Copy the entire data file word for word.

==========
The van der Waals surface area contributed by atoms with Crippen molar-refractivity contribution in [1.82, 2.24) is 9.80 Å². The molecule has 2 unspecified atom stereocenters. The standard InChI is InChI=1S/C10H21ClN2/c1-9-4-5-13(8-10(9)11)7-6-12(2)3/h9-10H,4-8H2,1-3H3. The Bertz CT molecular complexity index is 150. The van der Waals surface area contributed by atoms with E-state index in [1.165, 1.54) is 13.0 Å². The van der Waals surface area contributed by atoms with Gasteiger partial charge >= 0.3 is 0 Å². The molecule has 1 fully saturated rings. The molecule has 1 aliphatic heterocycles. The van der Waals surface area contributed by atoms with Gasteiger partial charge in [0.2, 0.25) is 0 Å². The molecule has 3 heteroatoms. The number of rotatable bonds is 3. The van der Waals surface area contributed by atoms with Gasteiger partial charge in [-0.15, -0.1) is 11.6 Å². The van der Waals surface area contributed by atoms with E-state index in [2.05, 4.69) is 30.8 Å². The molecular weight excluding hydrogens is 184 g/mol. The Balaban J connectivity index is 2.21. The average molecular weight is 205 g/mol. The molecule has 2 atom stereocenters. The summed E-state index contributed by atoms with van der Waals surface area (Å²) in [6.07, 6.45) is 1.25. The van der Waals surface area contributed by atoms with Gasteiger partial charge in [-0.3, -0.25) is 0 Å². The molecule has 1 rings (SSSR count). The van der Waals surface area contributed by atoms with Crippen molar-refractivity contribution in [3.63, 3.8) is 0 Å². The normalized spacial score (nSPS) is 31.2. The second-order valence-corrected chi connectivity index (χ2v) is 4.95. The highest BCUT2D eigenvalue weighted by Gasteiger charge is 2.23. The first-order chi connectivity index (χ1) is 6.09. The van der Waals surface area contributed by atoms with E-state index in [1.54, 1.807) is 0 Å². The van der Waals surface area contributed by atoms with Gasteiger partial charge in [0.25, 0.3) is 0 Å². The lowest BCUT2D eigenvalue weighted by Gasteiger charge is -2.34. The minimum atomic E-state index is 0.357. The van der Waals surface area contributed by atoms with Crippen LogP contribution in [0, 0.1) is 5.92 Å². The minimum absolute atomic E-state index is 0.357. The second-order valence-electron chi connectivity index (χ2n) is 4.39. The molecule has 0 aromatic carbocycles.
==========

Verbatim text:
The van der Waals surface area contributed by atoms with Crippen molar-refractivity contribution in [1.82, 2.24) is 9.80 Å². The molecule has 2 unspecified atom stereocenters. The standard InChI is InChI=1S/C10H21ClN2/c1-9-4-5-13(8-10(9)11)7-6-12(2)3/h9-10H,4-8H2,1-3H3. The Bertz CT molecular complexity index is 150. The van der Waals surface area contributed by atoms with E-state index in [1.165, 1.54) is 13.0 Å². The van der Waals surface area contributed by atoms with Gasteiger partial charge >= 0.3 is 0 Å². The molecule has 1 fully saturated rings. The molecule has 1 aliphatic heterocycles. The van der Waals surface area contributed by atoms with Gasteiger partial charge in [0.2, 0.25) is 0 Å². The molecule has 3 heteroatoms. The number of rotatable bonds is 3. The van der Waals surface area contributed by atoms with Gasteiger partial charge in [-0.15, -0.1) is 11.6 Å². The van der Waals surface area contributed by atoms with E-state index in [2.05, 4.69) is 30.8 Å². The molecular weight excluding hydrogens is 184 g/mol. The Balaban J connectivity index is 2.21. The average molecular weight is 205 g/mol. The molecule has 2 atom stereocenters. The summed E-state index contributed by atoms with van der Waals surface area (Å²) in [6.07, 6.45) is 1.25. The van der Waals surface area contributed by atoms with Gasteiger partial charge in [-0.3, -0.25) is 0 Å². The molecule has 1 rings (SSSR count). The van der Waals surface area contributed by atoms with Crippen molar-refractivity contribution in [3.63, 3.8) is 0 Å². The normalized spacial score (nSPS) is 31.2. The second-order valence-corrected chi connectivity index (χ2v) is 4.95. The highest BCUT2D eigenvalue weighted by Gasteiger charge is 2.23. The first-order chi connectivity index (χ1) is 6.09. The van der Waals surface area contributed by atoms with E-state index in [1.54, 1.807) is 0 Å². The van der Waals surface area contributed by atoms with Gasteiger partial charge in [0.25, 0.3) is 0 Å². The lowest BCUT2D eigenvalue weighted by Gasteiger charge is -2.34. The minimum atomic E-state index is 0.357. The van der Waals surface area contributed by atoms with Crippen LogP contribution in [0, 0.1) is 5.92 Å². The minimum absolute atomic E-state index is 0.357. The second-order valence-electron chi connectivity index (χ2n) is 4.39. The molecule has 0 aromatic carbocycles.